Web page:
Well-functioning 'rules of the game' crucial for agricultural development

A recently released Climate Smart Agriculture Sourcebook brings forward the need to create, and strengthen institutions in order for farmers to successfully improve their livelihoods and yields. Photo: N. Palmer

by Cecilia Schubert

What have institutions got to do with improving maize crops? Far-fetched as it might seem, institutions, such as organisations, formal and informal contracts and rules, really matter when trying to get the highest yields possible from our fields. Imperative to help farms create resilience toward haphazard weather events, institutions are also the backbones for serving farmers investment credits.

This is only to mention a few areas where institutions matter for agriculture development, and the implementation of climate smart agriculture practices.

The strong linkages between agriculture and institutions are explained in a recently published Climate-Smart Agriculture Sourcebook, prepared by the Food and Agriculture Organisation of the United Nations (FAO) with a multitude of partners, including the CGIAR Research Program on Climate Change, Agriculture and Food Security (CCAFS).

The chapter ‘Local Institutions’, led by Patti Kristjanson, Theme Leader for CCAFS, with contributions from Sonja Vermeulen, CCAFS Head of Research, lays out how strong institutional support can help smallholders move towards climate smart agriculture.

Well-functioning local institutions designed to stay in touch with the true needs of smallholder farmers can, for instance, improve the dissemination of climate information. In addition, institutions can help provide financial support and access to markets, and coordinate the work of a large number of farmers over a wide area.Get the recently released Climate Smart Agriculture Sourcebook here.

What are ‘institutions’?

The term ‘institutions’ has been a confusing one for many, as people tend to think that the term means ‘organizations’. In reality, institutions signify something broader than that. They essentially define the ‘rules of the game’, i.e. the way things are and can be done, as defined by accepted norms, roles and values.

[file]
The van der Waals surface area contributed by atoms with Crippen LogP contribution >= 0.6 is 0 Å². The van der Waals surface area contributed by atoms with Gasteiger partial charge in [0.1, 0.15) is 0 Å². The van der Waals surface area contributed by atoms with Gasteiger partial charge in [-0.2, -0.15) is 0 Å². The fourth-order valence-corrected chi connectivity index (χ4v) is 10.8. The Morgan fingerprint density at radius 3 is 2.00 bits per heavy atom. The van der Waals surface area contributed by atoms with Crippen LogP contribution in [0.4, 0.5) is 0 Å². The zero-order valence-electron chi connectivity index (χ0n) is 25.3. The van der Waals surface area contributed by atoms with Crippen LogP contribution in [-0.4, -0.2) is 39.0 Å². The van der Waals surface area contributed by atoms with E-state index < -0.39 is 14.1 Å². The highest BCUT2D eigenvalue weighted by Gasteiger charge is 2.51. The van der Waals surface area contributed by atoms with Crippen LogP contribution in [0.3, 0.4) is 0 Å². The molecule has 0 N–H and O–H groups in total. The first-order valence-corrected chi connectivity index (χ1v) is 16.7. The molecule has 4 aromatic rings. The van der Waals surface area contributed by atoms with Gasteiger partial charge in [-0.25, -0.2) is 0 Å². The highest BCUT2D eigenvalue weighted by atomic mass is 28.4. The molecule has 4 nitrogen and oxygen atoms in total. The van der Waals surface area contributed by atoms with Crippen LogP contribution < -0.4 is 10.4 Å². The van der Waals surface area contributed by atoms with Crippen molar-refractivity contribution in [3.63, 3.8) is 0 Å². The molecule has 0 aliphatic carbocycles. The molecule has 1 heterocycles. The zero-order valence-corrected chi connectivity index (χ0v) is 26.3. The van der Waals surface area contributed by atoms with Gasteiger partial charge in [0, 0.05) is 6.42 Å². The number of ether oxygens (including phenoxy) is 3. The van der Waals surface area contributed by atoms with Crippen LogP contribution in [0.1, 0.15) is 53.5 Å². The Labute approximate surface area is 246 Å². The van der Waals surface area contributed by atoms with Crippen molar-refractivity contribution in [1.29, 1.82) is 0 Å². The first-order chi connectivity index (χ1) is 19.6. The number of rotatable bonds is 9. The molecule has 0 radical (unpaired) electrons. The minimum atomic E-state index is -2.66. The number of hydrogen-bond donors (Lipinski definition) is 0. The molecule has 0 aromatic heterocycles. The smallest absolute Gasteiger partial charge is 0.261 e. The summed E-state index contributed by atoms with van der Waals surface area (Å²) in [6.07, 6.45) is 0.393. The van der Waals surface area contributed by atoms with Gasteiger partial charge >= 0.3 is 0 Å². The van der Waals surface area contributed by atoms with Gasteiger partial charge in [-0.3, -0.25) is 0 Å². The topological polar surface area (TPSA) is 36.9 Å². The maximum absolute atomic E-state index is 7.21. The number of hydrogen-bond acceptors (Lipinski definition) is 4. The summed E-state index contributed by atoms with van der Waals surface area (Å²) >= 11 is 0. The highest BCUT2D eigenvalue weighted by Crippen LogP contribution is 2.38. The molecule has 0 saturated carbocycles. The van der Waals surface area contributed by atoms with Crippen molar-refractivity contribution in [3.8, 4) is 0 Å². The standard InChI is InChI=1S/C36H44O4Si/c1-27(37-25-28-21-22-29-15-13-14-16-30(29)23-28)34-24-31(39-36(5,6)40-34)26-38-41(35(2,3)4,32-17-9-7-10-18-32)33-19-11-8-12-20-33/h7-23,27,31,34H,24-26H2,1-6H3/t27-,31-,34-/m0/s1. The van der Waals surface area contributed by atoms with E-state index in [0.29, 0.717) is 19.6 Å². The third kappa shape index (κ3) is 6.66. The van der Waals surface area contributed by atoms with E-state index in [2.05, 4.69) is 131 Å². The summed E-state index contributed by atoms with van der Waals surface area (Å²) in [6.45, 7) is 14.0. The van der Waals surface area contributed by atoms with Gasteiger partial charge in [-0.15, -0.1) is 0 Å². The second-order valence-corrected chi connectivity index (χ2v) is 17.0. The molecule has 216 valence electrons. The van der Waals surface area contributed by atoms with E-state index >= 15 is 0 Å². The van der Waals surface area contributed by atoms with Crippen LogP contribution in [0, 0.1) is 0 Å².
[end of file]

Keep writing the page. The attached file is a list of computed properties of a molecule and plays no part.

Institutions include formal organizations and contracts as well as informal social and cultural norms and conventions that operate within and between organizations.

The ambition to help farmers adapt to climate change while building resilience could remain an elusive ambition, without the right support structure in place to ensure local institutions serve farmers. Institutions should be developed to help carry the workload for farmers, the Sourcebook institution-chapter concludes.

A move towards climate-smart agriculture will require changes in how farmers act, farm and go about their daily business as well as changes in strategies. The requirements to implement climate-smart agriculture might seem overwhelming to smallholder farmers without support and available knowledge  in their communities.

If farmers have nowhere to turn - to help manage risks and get new ideas - how will they manage to create a climate smart future for their farms? Most likely, smallholder farmers will not change anything if they are risking their livelihoods and food sources, or don’t receive the support they need.

The Sourcebook brings forward three ways in which institutions can support farmers’ implementation of climate smart practices:

Producing and sharing technical knowledge:

Institutions that produce and share information and help people translate this information into knowledge and action are essential. These institutions include: farmer field schools, farm radio shows that provide easily accessible, useful and useable agricultural and weather-related information that are driven by farmers’ needs; local agricultural demonstration plots and events; and farmer-to-farmer exchanges.

Providing financial services, credit and access to markets:

Farmers who lack access to credit and markets are unable to adopt climate smart techniques. This is why strengthening institutions to support agricultural markets, financing mechanisms and insurance schemes are critical, if climate-smart agriculture is to be a any form of success. This includes institutions, or organisations and private companies, providing credit, insurance, social safety nets, and payments or rewards for environmental services.

Supporting the coordination of collaborative action:

Many climate smart agriculture activities are only possible, due to high workload and start-up costs if people work together. Institutional arrangements that help groups and people come together, for one mutual goal, are therefore essential. On a larger scale, institutional arrangements are also needed to facilitate coordination across organizations and sectors through networks and knowledge-sharing platforms  

Climate smart agriculture projects also need to take into account the cultural institutions that shape the lives and practices of the communities they seek to support.

In summary, climate smart initiatives rely on networks to support information exchange and partnership-building, including private companies, research institutions and development organisations and others. These networks, or platforms, help create an environment for knowledge and information sharing, and help institutions come together to work towards one goal.

Platform examples:

The Adaptation, Mitigation and Knowledge Network 

In West Africa, CCAFS Regional Office is working on gathering key stakeholders to create a knowledge platform to share information and best practices:

West Africa national knowledge sharing platform is coming to life

Learn more - get the 'Climate Smart Agriculture Sourcebook' here.

Written by Cecilia Schubert, Communications Assistant at CCAFS Coordinating Unit. Follow us on Twitter for the latest on climate-smart agriculture: @Cgiarclimate